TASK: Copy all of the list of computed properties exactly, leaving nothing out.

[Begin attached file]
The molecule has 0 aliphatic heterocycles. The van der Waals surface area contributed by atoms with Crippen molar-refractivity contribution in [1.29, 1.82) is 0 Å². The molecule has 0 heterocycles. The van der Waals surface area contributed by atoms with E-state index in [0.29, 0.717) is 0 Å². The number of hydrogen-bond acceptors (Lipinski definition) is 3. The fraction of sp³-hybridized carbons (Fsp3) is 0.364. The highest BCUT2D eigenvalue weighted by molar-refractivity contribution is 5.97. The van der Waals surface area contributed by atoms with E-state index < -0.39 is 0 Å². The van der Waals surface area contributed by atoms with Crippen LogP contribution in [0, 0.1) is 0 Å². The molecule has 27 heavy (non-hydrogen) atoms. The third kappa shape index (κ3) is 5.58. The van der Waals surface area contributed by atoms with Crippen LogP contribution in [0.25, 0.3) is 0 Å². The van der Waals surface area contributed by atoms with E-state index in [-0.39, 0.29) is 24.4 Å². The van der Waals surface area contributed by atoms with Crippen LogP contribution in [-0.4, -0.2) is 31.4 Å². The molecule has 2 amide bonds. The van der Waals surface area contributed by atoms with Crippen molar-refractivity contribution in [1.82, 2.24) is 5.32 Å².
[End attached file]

The molecule has 0 aliphatic heterocycles. The van der Waals surface area contributed by atoms with Crippen molar-refractivity contribution in [1.29, 1.82) is 0 Å². The molecule has 0 heterocycles. The van der Waals surface area contributed by atoms with E-state index in [0.29, 0.717) is 0 Å². The number of hydrogen-bond acceptors (Lipinski definition) is 3. The fraction of sp³-hybridized carbons (Fsp3) is 0.364. The highest BCUT2D eigenvalue weighted by molar-refractivity contribution is 5.97. The van der Waals surface area contributed by atoms with E-state index < -0.39 is 0 Å². The van der Waals surface area contributed by atoms with Crippen LogP contribution in [0, 0.1) is 0 Å². The molecule has 27 heavy (non-hydrogen) atoms. The third kappa shape index (κ3) is 5.58. The van der Waals surface area contributed by atoms with Crippen LogP contribution in [0.25, 0.3) is 0 Å². The van der Waals surface area contributed by atoms with E-state index in [-0.39, 0.29) is 24.4 Å². The van der Waals surface area contributed by atoms with Crippen LogP contribution in [-0.4, -0.2) is 31.4 Å². The molecule has 2 amide bonds. The van der Waals surface area contributed by atoms with Crippen molar-refractivity contribution in [1.82, 2.24) is 5.32 Å².